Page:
Of course, ancestry isn’t the only information available in your genome. Companies like 23andMe also promise to estimate your risk of developing various diseases — the company recently announced that their tests will estimate the risk of developing diabetes. The company will also tell you about your risk of developing Parkinson’s or Alzheimer’s.
Sam Westreich, PhD
A relative of my significant other had this done, primarily because she wanted to assess her predisposition for the various digestive-disorders she thinks she has. That is not to say people don’t have legitimate dietary restrictions, but some people do go a hint overboard.
Anyway, she read over the report she received. It was assiduously detailed to the point of isolating the dominant genes of their family line (eye color, types of earlobes, even the likelihood of having runnier wet-wax in your ears — yeah, that’s a thing).
While I have a degree in biotechnology, I do not necessarily agree these tests are the best thing ever. Sure, they’ve been used to solve crimes. Sure, they’ve helped identify potential diseases existing in family lines. But what happens when a company (in their tiny legalize) tells you they have the right to do whatever they want with your little vial of spit? What happens if/when they amalgamate this information and eventually bills are passed that deny or increase the amount of money you spend on health coverage because you might develop a heart condition? Without even considering epigenetic factors. It starts becoming very Gattaca. Gattaca is a 1997 film depicting a society whereupon people are placed into a genetic caste-system dividing up those deemed superior and inferior based solely on their genetics. The superiors automatically receive preferential treatment in terms of education, jobs, etc. while the less than desirable individuals are given limited resources and opportunities.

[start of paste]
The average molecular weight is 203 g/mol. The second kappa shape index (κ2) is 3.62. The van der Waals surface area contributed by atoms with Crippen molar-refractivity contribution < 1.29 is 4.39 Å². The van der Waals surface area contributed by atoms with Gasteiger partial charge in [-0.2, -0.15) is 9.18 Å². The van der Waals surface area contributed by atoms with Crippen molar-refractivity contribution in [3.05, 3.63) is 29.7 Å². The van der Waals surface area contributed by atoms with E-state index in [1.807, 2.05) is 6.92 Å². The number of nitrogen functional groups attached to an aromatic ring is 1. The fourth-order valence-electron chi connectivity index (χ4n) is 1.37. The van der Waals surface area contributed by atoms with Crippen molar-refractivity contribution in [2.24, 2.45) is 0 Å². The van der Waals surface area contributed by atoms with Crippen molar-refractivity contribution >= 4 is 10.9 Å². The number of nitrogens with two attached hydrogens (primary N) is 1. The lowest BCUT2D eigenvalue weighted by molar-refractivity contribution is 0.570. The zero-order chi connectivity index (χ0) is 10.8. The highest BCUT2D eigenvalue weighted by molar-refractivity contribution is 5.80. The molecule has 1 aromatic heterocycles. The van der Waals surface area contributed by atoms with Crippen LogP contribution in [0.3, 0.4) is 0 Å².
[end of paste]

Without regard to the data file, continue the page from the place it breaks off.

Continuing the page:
The use or misuse of this technology can become something of a slippery slope, is all I am saying.